The Alaska Botanical Garden (ABG) is a non-profit organization that opened
to the public in 1993. It is funded by entrance fees, memberships,
donations, program fees, and retail sales from a shop located near the
entrance to the garden:
Cute little retail Shop In the
ABG occupies about 110 acres on Campbell Airstrip Road between
the Far North Bicentennial Park and Benny Benson School in the eastern
part of Anchorage. The site was once occupied by Native Dena'ina
Athabascan people. In the 1940s and '50s it was used for maneuvers and
training by the U.S. Army.
The master plan for the garden specifies that most of the land will
remain in a natural state, with individual gardens interconnected by
woodchip trails through the birch and spruce boreal forest:
I couldn't find a map of the gardens online so I copied this diagram
from the brochure I got upon entry:
The longer Lowenfels Family Nature Trail extends beyond that map.
The main garden trails were originally part of the "Bull Dog Trail"
network extending from Fort Richardson to the Campbell Army Air Corps
Airfield. They were used by jeeps and tanks during military training.
Old foxholes dot the grounds, and an ancient glacial erratic (i.e., huge
boulder) adds further interest to the gardens.
The Alaska Botanical Garden is a beautiful place to visit in the spring/summer months and
is probably also very attractive in the fall when the leaves turn colors.
I thoroughly enjoyed the time I spent in the garden this morning
and want to go back another time to walk the Lowenfels Family Nature
Trail, a 1.1-mile path down to Campbell Creek, to watch salmon spawn.
Different flowers bloom in different months, too, so if I come back
again in August I might see some things I didn't see today.
It was very relaxing to wander through the forest to the various themed gardens.
You can read more about them on the ABG
website. The garden features over 1,100
hardy perennials in several areas, as well as kitchen (edible plants), herb,
shade, wildflower, and rock gardens. Another garden has hardy fruit trees
and there is a Junior Master Gardner plot for kids to tend.
I took numerous photos of the various gardens as I wandered around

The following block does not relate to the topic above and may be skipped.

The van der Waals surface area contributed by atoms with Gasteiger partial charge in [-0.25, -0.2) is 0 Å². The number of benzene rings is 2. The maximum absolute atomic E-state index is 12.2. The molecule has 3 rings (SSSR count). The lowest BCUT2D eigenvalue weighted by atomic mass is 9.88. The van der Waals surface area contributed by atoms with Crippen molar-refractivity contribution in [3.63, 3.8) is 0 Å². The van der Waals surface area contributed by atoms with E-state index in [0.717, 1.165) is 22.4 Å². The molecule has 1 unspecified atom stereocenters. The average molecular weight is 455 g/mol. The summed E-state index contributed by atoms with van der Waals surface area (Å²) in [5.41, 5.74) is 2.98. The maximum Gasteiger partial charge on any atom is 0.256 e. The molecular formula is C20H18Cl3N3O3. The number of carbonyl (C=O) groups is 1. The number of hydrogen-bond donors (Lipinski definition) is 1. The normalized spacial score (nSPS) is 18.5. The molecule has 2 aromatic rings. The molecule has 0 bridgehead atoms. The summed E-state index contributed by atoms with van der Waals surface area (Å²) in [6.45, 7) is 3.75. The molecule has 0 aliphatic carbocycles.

the site. I wasn't the only one taking lots of pictures:
I'll include about 50 photos that I took here and on the next page,
identifying the flowers and other plants that I think I can identify correctly.
The gardens are listed in the CCW order in which I walked around the grounds.
ENTRY BED EXHIBIT
Alaska Master Gardener volunteers plant and maintain this bed with
donations from the Municipality of Anchorage.
The current exhibit is "An Alaskan Kitchen Garden." It features
edible herbs, flowers, and vegetables to demonstrate how such gardens
can be productive, sustainable, and diverse. It's a very attractive
Harvested produce is donated to the Food Bank of Alaska and Bean's
Cafe to promote the program, "Plant a Row for the Hungry."
LOWER PERENNIAL GARDEN
The upper and lower perennial gardens were created to showcase
perennials that are hardy to Southcentral Alaska, such as delphiniums,
poppies, peonies, hostas, and roses:
Bleeding hearts (red)
Above and below: blue delphiniums
The marker says Meadow Rue but
they must not be in bloom yet; these red flowers are a type of peony.
Above and below: one of
several very tall perennials
Siberian blue poppies
Above and below: Siberian
There is a relaxing walk through the forest between the lower perennial
garden and the herb garden:
Keep going -- lots more photos from the other botanical gardens on
next page . . .
"Runtrails & Company" - Sue Norwood, Jim O'Neil,
and Cody the ultra Lab
© 2012 Sue Norwood and Jim O'Neil